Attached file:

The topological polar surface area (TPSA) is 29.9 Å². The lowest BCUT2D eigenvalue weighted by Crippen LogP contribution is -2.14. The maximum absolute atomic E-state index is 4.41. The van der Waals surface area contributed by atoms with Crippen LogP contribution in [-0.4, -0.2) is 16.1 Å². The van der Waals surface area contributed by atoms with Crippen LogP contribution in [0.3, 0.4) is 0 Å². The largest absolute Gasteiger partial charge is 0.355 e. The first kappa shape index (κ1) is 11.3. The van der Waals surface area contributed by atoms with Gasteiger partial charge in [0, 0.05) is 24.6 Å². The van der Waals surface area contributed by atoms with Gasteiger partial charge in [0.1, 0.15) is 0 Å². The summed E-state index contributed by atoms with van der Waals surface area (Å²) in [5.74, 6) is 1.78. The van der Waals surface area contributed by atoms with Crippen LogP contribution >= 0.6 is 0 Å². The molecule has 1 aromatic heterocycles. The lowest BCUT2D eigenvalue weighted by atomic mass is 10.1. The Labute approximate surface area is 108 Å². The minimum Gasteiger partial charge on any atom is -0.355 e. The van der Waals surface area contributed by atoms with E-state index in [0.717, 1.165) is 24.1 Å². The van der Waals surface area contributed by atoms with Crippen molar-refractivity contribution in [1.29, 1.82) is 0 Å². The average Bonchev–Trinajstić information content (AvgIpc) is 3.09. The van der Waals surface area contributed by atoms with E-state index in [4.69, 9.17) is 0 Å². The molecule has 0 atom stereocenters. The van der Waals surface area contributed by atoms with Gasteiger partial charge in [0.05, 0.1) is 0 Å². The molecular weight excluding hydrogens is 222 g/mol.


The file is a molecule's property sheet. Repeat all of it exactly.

The topological polar surface area (TPSA) is 29.9 Å². The lowest BCUT2D eigenvalue weighted by Crippen LogP contribution is -2.14. The maximum absolute atomic E-state index is 4.41. The van der Waals surface area contributed by atoms with Crippen LogP contribution in [-0.4, -0.2) is 16.1 Å². The van der Waals surface area contributed by atoms with Crippen LogP contribution in [0.3, 0.4) is 0 Å². The largest absolute Gasteiger partial charge is 0.355 e. The first kappa shape index (κ1) is 11.3. The van der Waals surface area contributed by atoms with Gasteiger partial charge in [0, 0.05) is 24.6 Å². The van der Waals surface area contributed by atoms with Gasteiger partial charge in [0.1, 0.15) is 0 Å². The summed E-state index contributed by atoms with van der Waals surface area (Å²) in [5.74, 6) is 1.78. The van der Waals surface area contributed by atoms with Crippen LogP contribution >= 0.6 is 0 Å². The molecule has 1 aromatic heterocycles. The lowest BCUT2D eigenvalue weighted by atomic mass is 10.1. The Labute approximate surface area is 108 Å². The minimum Gasteiger partial charge on any atom is -0.355 e. The van der Waals surface area contributed by atoms with E-state index in [0.717, 1.165) is 24.1 Å². The van der Waals surface area contributed by atoms with Crippen molar-refractivity contribution in [1.29, 1.82) is 0 Å². The average Bonchev–Trinajstić information content (AvgIpc) is 3.09. The van der Waals surface area contributed by atoms with E-state index in [4.69, 9.17) is 0 Å². The molecule has 0 atom stereocenters. The van der Waals surface area contributed by atoms with Gasteiger partial charge in [0.05, 0.1) is 0 Å². The molecular weight excluding hydrogens is 222 g/mol.